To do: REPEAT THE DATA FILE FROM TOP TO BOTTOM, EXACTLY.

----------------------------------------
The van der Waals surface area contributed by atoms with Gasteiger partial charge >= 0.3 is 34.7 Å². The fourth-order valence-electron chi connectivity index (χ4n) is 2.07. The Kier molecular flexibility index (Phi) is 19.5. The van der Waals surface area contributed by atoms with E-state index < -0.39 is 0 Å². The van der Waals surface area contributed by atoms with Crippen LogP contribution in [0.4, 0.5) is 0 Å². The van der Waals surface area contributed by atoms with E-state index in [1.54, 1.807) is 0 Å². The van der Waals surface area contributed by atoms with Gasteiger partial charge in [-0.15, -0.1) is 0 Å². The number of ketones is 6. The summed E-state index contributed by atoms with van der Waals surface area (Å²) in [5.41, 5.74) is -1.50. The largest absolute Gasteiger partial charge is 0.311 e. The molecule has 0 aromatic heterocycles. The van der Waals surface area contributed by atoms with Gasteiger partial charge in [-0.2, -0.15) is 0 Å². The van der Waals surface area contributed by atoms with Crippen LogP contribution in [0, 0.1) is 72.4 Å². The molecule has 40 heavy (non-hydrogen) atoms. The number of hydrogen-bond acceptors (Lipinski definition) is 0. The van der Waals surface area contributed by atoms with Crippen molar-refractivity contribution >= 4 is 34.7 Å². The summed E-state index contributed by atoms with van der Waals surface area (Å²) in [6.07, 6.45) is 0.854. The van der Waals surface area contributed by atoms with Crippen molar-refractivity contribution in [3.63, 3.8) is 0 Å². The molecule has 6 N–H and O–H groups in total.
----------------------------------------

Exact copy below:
The van der Waals surface area contributed by atoms with Gasteiger partial charge >= 0.3 is 34.7 Å². The fourth-order valence-electron chi connectivity index (χ4n) is 2.07. The Kier molecular flexibility index (Phi) is 19.5. The van der Waals surface area contributed by atoms with E-state index < -0.39 is 0 Å². The van der Waals surface area contributed by atoms with Crippen LogP contribution in [0.4, 0.5) is 0 Å². The van der Waals surface area contributed by atoms with E-state index in [1.54, 1.807) is 0 Å². The van der Waals surface area contributed by atoms with Gasteiger partial charge in [-0.15, -0.1) is 0 Å². The number of ketones is 6. The summed E-state index contributed by atoms with van der Waals surface area (Å²) in [5.41, 5.74) is -1.50. The largest absolute Gasteiger partial charge is 0.311 e. The molecule has 0 aromatic heterocycles. The van der Waals surface area contributed by atoms with Gasteiger partial charge in [-0.2, -0.15) is 0 Å². The van der Waals surface area contributed by atoms with Crippen LogP contribution in [0, 0.1) is 72.4 Å². The molecule has 40 heavy (non-hydrogen) atoms. The number of hydrogen-bond acceptors (Lipinski definition) is 0. The van der Waals surface area contributed by atoms with Crippen molar-refractivity contribution >= 4 is 34.7 Å². The summed E-state index contributed by atoms with van der Waals surface area (Å²) in [6.07, 6.45) is 0.854. The van der Waals surface area contributed by atoms with Crippen molar-refractivity contribution in [3.63, 3.8) is 0 Å². The molecule has 6 N–H and O–H groups in total.